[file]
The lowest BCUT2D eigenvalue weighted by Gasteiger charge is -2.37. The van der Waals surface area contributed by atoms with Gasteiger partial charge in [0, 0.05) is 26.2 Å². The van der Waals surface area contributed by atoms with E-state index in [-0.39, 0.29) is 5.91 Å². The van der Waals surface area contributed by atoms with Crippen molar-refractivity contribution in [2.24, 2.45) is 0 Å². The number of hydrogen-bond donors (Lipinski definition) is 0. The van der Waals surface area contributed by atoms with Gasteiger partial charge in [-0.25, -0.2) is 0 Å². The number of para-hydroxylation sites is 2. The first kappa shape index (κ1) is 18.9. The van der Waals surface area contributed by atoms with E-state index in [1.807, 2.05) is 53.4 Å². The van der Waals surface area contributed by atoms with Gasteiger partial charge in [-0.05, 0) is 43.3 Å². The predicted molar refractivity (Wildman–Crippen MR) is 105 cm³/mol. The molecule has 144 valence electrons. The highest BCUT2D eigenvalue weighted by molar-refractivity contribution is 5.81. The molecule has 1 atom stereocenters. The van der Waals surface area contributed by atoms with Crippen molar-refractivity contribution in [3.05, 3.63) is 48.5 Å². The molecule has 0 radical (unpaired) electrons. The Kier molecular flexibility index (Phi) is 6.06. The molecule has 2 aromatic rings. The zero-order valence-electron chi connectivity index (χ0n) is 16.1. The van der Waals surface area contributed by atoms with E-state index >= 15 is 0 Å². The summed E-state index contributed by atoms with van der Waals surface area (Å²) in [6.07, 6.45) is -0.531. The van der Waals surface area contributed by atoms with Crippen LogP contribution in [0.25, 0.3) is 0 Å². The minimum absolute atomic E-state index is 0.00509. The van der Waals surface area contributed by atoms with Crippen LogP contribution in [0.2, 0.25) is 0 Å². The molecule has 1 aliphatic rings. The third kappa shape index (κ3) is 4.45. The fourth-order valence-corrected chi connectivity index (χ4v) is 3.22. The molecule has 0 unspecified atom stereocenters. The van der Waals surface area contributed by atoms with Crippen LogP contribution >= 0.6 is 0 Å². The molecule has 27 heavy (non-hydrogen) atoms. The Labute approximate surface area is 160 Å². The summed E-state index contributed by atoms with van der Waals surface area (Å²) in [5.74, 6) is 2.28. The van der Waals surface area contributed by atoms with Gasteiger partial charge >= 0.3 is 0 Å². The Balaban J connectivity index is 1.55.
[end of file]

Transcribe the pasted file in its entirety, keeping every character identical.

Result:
The lowest BCUT2D eigenvalue weighted by Gasteiger charge is -2.37. The van der Waals surface area contributed by atoms with Gasteiger partial charge in [0, 0.05) is 26.2 Å². The van der Waals surface area contributed by atoms with E-state index in [-0.39, 0.29) is 5.91 Å². The van der Waals surface area contributed by atoms with Crippen molar-refractivity contribution in [2.24, 2.45) is 0 Å². The number of hydrogen-bond donors (Lipinski definition) is 0. The van der Waals surface area contributed by atoms with Gasteiger partial charge in [-0.25, -0.2) is 0 Å². The number of para-hydroxylation sites is 2. The first kappa shape index (κ1) is 18.9. The van der Waals surface area contributed by atoms with E-state index in [1.807, 2.05) is 53.4 Å². The van der Waals surface area contributed by atoms with Gasteiger partial charge in [-0.05, 0) is 43.3 Å². The predicted molar refractivity (Wildman–Crippen MR) is 105 cm³/mol. The molecule has 144 valence electrons. The highest BCUT2D eigenvalue weighted by molar-refractivity contribution is 5.81. The molecule has 1 atom stereocenters. The van der Waals surface area contributed by atoms with Crippen molar-refractivity contribution in [3.05, 3.63) is 48.5 Å². The molecule has 0 radical (unpaired) electrons. The Kier molecular flexibility index (Phi) is 6.06. The molecule has 2 aromatic rings. The zero-order valence-electron chi connectivity index (χ0n) is 16.1. The van der Waals surface area contributed by atoms with E-state index >= 15 is 0 Å². The summed E-state index contributed by atoms with van der Waals surface area (Å²) in [6.07, 6.45) is -0.531. The van der Waals surface area contributed by atoms with Crippen LogP contribution in [0.25, 0.3) is 0 Å². The minimum absolute atomic E-state index is 0.00509. The van der Waals surface area contributed by atoms with Crippen LogP contribution in [0.2, 0.25) is 0 Å². The molecule has 1 aliphatic rings. The third kappa shape index (κ3) is 4.45. The fourth-order valence-corrected chi connectivity index (χ4v) is 3.22. The molecule has 0 unspecified atom stereocenters. The van der Waals surface area contributed by atoms with Crippen LogP contribution >= 0.6 is 0 Å². The molecule has 27 heavy (non-hydrogen) atoms. The Labute approximate surface area is 160 Å². The summed E-state index contributed by atoms with van der Waals surface area (Å²) in [5.74, 6) is 2.28. The van der Waals surface area contributed by atoms with Gasteiger partial charge >= 0.3 is 0 Å². The Balaban J connectivity index is 1.55.